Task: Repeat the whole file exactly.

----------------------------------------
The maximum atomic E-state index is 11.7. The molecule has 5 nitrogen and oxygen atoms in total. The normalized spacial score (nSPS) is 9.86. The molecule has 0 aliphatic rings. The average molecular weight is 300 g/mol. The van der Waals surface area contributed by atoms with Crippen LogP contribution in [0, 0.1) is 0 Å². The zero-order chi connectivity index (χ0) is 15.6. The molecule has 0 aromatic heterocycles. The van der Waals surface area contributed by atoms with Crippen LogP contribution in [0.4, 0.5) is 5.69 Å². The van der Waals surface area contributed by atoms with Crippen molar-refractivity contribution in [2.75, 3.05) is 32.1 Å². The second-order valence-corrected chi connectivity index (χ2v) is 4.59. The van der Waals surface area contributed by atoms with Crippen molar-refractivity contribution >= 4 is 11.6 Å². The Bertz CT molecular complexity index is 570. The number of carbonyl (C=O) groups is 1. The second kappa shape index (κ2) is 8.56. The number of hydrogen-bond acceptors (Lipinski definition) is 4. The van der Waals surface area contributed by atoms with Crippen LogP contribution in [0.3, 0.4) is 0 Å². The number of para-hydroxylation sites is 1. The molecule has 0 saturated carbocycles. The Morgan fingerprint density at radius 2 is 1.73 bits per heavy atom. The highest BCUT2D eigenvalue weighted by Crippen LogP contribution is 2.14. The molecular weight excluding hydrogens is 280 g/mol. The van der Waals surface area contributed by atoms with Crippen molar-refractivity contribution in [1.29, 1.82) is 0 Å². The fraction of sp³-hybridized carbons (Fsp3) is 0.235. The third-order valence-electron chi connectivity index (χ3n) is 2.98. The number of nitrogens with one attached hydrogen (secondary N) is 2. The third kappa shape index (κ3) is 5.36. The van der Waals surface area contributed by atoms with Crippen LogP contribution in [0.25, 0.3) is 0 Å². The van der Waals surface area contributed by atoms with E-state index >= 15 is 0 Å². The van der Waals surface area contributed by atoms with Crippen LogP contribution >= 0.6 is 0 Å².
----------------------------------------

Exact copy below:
The maximum atomic E-state index is 11.7. The molecule has 5 nitrogen and oxygen atoms in total. The normalized spacial score (nSPS) is 9.86. The molecule has 0 aliphatic rings. The average molecular weight is 300 g/mol. The van der Waals surface area contributed by atoms with Crippen LogP contribution in [0, 0.1) is 0 Å². The zero-order chi connectivity index (χ0) is 15.6. The molecule has 0 aromatic heterocycles. The van der Waals surface area contributed by atoms with Crippen LogP contribution in [0.4, 0.5) is 5.69 Å². The van der Waals surface area contributed by atoms with Crippen molar-refractivity contribution in [2.75, 3.05) is 32.1 Å². The second-order valence-corrected chi connectivity index (χ2v) is 4.59. The van der Waals surface area contributed by atoms with Crippen molar-refractivity contribution >= 4 is 11.6 Å². The Bertz CT molecular complexity index is 570. The number of carbonyl (C=O) groups is 1. The second kappa shape index (κ2) is 8.56. The number of hydrogen-bond acceptors (Lipinski definition) is 4. The van der Waals surface area contributed by atoms with Crippen LogP contribution in [0.3, 0.4) is 0 Å². The number of para-hydroxylation sites is 1. The molecule has 0 saturated carbocycles. The Morgan fingerprint density at radius 2 is 1.73 bits per heavy atom. The highest BCUT2D eigenvalue weighted by Crippen LogP contribution is 2.14. The molecular weight excluding hydrogens is 280 g/mol. The van der Waals surface area contributed by atoms with Crippen molar-refractivity contribution in [1.29, 1.82) is 0 Å². The fraction of sp³-hybridized carbons (Fsp3) is 0.235. The third-order valence-electron chi connectivity index (χ3n) is 2.98. The number of nitrogens with one attached hydrogen (secondary N) is 2. The third kappa shape index (κ3) is 5.36. The van der Waals surface area contributed by atoms with Crippen LogP contribution in [0.25, 0.3) is 0 Å². The van der Waals surface area contributed by atoms with E-state index >= 15 is 0 Å². The van der Waals surface area contributed by atoms with Crippen LogP contribution >= 0.6 is 0 Å².